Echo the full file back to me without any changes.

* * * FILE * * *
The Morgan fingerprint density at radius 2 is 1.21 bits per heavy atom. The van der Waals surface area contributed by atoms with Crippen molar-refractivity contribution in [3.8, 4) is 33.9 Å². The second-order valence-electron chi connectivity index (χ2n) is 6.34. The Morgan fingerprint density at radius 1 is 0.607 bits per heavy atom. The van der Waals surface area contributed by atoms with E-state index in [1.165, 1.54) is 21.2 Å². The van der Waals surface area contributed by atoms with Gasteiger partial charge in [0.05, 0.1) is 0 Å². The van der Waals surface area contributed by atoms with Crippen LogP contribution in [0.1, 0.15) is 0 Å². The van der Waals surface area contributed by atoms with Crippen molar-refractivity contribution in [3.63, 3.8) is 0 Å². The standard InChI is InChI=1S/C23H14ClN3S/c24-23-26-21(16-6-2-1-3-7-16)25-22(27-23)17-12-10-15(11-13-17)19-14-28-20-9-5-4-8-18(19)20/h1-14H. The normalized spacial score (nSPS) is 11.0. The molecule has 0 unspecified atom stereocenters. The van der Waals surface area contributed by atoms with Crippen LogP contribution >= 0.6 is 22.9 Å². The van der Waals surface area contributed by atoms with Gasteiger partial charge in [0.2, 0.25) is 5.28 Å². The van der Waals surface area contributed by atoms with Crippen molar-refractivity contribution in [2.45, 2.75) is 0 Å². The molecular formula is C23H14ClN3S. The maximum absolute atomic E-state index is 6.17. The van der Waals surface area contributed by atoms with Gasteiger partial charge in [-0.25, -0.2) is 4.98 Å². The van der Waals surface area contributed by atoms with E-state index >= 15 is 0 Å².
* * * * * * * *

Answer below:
The Morgan fingerprint density at radius 2 is 1.21 bits per heavy atom. The van der Waals surface area contributed by atoms with Crippen molar-refractivity contribution in [3.8, 4) is 33.9 Å². The second-order valence-electron chi connectivity index (χ2n) is 6.34. The Morgan fingerprint density at radius 1 is 0.607 bits per heavy atom. The van der Waals surface area contributed by atoms with E-state index in [1.165, 1.54) is 21.2 Å². The van der Waals surface area contributed by atoms with Gasteiger partial charge in [0.05, 0.1) is 0 Å². The van der Waals surface area contributed by atoms with Crippen LogP contribution in [0.1, 0.15) is 0 Å². The van der Waals surface area contributed by atoms with Crippen molar-refractivity contribution in [3.63, 3.8) is 0 Å². The standard InChI is InChI=1S/C23H14ClN3S/c24-23-26-21(16-6-2-1-3-7-16)25-22(27-23)17-12-10-15(11-13-17)19-14-28-20-9-5-4-8-18(19)20/h1-14H. The normalized spacial score (nSPS) is 11.0. The molecule has 0 unspecified atom stereocenters. The van der Waals surface area contributed by atoms with Crippen LogP contribution >= 0.6 is 22.9 Å². The van der Waals surface area contributed by atoms with Gasteiger partial charge in [0.2, 0.25) is 5.28 Å². The van der Waals surface area contributed by atoms with Crippen molar-refractivity contribution in [2.45, 2.75) is 0 Å². The molecular formula is C23H14ClN3S. The maximum absolute atomic E-state index is 6.17. The van der Waals surface area contributed by atoms with Gasteiger partial charge in [-0.25, -0.2) is 4.98 Å². The van der Waals surface area contributed by atoms with E-state index >= 15 is 0 Å².